I previously promised that I would ignore Donald Trump and concentrate only on the issues important to the American people.  His most recent comments on the protest gestures of NFL players so perfectly illustrate the malaise that has infected this country that I cannot pass up the opportunity to draw the lesson learned.

To briefly recap, President Trump, speaking at what appeared to be a campaign rally, told his followers that he would like it if, when an NFL player knelt in protest during the national anthem, the team’s owner would say, “Get that son of a bitch off the field.  He’s fired!”  When faced with resounding protests from people across the nation, including players and even owners in the NFL, Trump protested that “it wasn’t about race.”

Since the original protest was clearly about race, Trump’s denial is disingenuous at very best.  In the root sense of his rant, however, he has unwittingly hit on a critical point.  Trump’s rant is not merely about race.  It is far worse than that.  What Trump did, in essence, was to replace our commitment to the American ideal of equal birth and inalienable rights with allegiance instead to the symbols of those rights, or, much worse, allegiance to a single individual.  Boiled down to its essence, Trump’s degrading insults  are based on a classic blunder, in which the ideal is replaced by the symbol created to represent that ideal.  We create a statue to represent our God, and by and by we end up worshiping the statue.  We create a church to serve our God, and by and by we end up serving the church.  We create a flag to represent the American ideal, and by and by we become willing to limit or even eliminate our ideals in order to serve the flag.  By that process, anyone who protests anything is a son of a bitch and needs to be silenced.

What is really at the heart of Trump’s disgusting tirade is his total lack of a moral base.  Donald Trump’s worldview is completely devoid of any value outside himself.  In Trump’s world, that is good, and only that is good, which serves his interests.  But it is of the very essence of morality to be obliged to others.  Trump has utterly no sense of that obligation.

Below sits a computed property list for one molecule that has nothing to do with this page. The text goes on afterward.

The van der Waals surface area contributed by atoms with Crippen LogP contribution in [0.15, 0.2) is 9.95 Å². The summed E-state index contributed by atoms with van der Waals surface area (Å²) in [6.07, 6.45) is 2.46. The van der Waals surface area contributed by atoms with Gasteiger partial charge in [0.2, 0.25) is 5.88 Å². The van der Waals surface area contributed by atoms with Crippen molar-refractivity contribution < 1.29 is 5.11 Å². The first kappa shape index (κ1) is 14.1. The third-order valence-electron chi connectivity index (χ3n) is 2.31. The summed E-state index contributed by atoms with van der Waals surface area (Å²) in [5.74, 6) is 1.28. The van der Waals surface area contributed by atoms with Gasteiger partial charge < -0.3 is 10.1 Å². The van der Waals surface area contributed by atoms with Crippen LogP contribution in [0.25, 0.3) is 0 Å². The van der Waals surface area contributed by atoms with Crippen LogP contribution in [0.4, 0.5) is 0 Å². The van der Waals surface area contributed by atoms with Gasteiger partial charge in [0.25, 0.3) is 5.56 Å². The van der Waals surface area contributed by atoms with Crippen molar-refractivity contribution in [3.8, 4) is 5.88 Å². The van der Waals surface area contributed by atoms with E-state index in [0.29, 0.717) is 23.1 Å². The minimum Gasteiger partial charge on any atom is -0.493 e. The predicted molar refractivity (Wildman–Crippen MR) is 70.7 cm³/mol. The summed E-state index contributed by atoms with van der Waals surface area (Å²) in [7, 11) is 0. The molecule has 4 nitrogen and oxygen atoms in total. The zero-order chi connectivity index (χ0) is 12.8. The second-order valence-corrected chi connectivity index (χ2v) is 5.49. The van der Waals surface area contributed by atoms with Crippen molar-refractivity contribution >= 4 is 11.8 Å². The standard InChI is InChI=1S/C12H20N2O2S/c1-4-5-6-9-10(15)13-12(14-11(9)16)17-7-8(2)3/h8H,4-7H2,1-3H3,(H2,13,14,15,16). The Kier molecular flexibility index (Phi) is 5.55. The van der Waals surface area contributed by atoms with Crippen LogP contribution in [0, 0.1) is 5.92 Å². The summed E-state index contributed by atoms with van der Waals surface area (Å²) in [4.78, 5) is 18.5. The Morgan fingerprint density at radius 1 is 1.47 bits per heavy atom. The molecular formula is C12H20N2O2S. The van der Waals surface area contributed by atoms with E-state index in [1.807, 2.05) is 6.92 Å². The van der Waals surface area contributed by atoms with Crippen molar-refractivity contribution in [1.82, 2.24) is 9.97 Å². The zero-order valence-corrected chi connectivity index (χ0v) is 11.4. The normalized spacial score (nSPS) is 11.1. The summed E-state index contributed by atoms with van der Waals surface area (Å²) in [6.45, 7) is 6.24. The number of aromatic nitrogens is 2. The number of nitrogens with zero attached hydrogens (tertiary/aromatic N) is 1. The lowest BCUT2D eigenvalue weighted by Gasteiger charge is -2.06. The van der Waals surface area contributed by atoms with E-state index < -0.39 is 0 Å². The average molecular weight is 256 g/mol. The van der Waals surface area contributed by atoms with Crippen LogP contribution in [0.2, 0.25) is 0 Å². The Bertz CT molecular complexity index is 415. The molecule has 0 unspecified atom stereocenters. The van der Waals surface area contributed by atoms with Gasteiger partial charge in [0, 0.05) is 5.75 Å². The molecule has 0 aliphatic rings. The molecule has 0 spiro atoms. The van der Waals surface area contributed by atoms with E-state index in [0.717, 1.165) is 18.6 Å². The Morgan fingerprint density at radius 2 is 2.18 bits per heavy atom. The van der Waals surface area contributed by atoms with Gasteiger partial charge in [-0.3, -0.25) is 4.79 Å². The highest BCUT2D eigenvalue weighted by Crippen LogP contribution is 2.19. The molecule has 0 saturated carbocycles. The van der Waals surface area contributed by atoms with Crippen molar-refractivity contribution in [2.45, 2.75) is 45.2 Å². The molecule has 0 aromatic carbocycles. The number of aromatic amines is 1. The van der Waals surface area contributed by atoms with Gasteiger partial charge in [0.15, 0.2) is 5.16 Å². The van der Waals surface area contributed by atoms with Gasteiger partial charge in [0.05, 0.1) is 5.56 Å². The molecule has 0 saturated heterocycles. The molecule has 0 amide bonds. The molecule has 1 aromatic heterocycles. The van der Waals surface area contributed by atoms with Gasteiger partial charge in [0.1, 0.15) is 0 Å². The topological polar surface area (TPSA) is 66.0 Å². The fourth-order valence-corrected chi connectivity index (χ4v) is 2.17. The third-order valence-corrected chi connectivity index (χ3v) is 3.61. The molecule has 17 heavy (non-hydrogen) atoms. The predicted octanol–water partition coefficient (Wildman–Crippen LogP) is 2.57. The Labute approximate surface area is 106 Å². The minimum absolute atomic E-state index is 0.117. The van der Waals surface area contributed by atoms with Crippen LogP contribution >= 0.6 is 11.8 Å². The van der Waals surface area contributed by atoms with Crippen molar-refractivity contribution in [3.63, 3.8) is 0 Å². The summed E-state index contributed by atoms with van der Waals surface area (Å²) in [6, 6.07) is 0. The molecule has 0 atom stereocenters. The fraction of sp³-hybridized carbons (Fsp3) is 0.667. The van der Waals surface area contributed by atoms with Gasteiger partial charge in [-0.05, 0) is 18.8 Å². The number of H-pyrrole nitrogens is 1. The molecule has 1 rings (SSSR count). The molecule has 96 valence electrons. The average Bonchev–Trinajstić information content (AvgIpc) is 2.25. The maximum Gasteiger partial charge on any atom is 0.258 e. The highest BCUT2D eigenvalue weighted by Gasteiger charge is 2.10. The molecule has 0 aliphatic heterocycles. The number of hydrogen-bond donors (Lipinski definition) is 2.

Note, however, that we voted Donald Trump into the White House.  And that should tell us a great deal about us.  We, as a nation, have fallen for this specious “morality of self-interest.”  Whether we literally voted for Donald Trump or not, we have allowed this cancer of self-interest to infiltrate our views and our actions.  Nothing illustrates this more clearly than our failure to insist on rational debate over our pressing national issues.  We have replaced, we have pretty much all replaced, debate with name-calling.  We, we, have chosen, or at the very least tolerated, a predominant worldview of self over others to overtake the ideal upon which this nation is founded. Donald Trump is no more than the distillation of the worldview of self-interest that we have adopted.

So it is indeed not about race.  Far more, far worse, it is about a crisis in our national identity.  Trump is what he is, an ignorant, self-absorbed sexual predator.  If he does not represent us, it can only be that we are choosing to concern ourselves with values beyond ourselves.  I truly believe we will do that.


















Dear Mr. Kaepernick,

You don’t know me, but I owe you a profound debt of gratitude.  What you did when you knelt during the playing of the national anthem before an NFL football game last year took a level of courage and thoughtfulness and consideration for others that says a great deal about your depth of character.

It is my personal opinion that you did a great deal more than even you might know.  While I presume that your action was meant to bring attention to the inequality and injustice still worked on people in the United States because of their race, it also brought to the  American consciousness at a critical moment that we are Americans, not because of our race or our religion or our economic status.  We are Americans because we hold as an ideal that every human being is born equal and every human being is endowed by his or her creator with inalienable rights.  You taught us once again. and we badly need the teaching, that no symbol, and most certainly no individual human being, takes precedence over that ideal.  You reminded us, and we needed reminding, that we have not reached that ideal, and that there is, and likely always will be, a great deal of work ahead of us to pursue that ideal.